Crypto Games


Join Daily Airdrop

This article is about all types of games in general. For games played on a consumer electronic, see Video game. For other uses, see Game (disambiguation).

Ancient Egyptian ivory game board in the exhibition of Tutankhamun’s treasure in Paris (2019)

Ancient Egyptian gaming board inscribed for Amenhotep III with separate sliding drawer, from 1390 to 1353 BC, made of glazed faience, dimensions: 5.5 × 7.7 × 21 cm, in the Brooklyn Museum (New York City)

The oldest full deck of playing cards known, the Flemish Hunting Deck, c. 1475–1480, paper with pen, ink, opaque paint, glazes, applied silver and gold, in the Metropolitan Museum of Art from New York City

Children’s Games, 1560, Pieter Bruegel the Elder

Join Daily Airdrop

Gaming table, circa 1735, wood and ivory marquetry, overall: 78.7 x 94 x 54.6 cm, Cleveland Museum of Art (Cleveland, Ohio, US)

The Card Players, an 1895 painting by Paul Cézanne depicting a card game, in Courtauld Institute of Art (London)
A game is a structured form of play, usually undertaken for entertainment or fun, and sometimes used as an educational tool.[1] Games are different from work, which is usually carried out for remuneration, and from art, which is more often an expression of aesthetic or ideological elements. However, the distinction is not clear-cut, and many games are also considered to be work (such as professional players of spectator sports or games) or art (such as jigsaw puzzles or games involving an artistic layout such as Mahjong, solitaire, or some video games).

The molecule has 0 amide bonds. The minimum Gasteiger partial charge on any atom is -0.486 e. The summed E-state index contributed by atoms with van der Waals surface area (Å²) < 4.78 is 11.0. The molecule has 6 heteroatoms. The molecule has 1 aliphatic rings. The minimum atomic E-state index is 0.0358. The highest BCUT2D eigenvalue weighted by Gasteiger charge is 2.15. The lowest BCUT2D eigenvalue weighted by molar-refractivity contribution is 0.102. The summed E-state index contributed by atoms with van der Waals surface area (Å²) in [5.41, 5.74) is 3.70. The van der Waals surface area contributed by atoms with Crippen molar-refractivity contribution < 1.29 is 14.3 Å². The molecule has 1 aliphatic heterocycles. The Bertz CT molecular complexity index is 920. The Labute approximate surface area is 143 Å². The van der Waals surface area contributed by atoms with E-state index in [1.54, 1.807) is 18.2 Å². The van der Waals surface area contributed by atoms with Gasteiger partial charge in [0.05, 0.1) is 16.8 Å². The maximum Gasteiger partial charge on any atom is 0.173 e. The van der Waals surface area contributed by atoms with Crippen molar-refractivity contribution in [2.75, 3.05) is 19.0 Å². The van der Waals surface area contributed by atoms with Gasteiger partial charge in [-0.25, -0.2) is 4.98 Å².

Games are sometimes played purely for enjoyment, sometimes for achievement or reward as well. They can be played alone, in teams, or online; by amateurs or by professionals. The players may have an audience of non-players, such as when people are entertained by watching a chess championship. On the other hand, players in a game may constitute their own audience as they take their turn to play. Often, part of the entertainment for children playing a game is deciding who is part of their audience and who is a player. A toy and a game are not the same. Toys generally allow for unrestricted play whereas games come with present rules.

Key components of games are goals, rules, challenge, and interaction. Games generally involve mental or physical stimulation, and often both. Many games help develop practical skills, serve as a form of exercise, or otherwise perform an educational, simulational, or psychological role.

Attested as early as 2600 BC,[2][3] games are a universal part of human experience and present in all cultures. The Royal Game of Ur, Senet, and Mancala are some of the oldest known games.[4]

Related Articles

Back to top button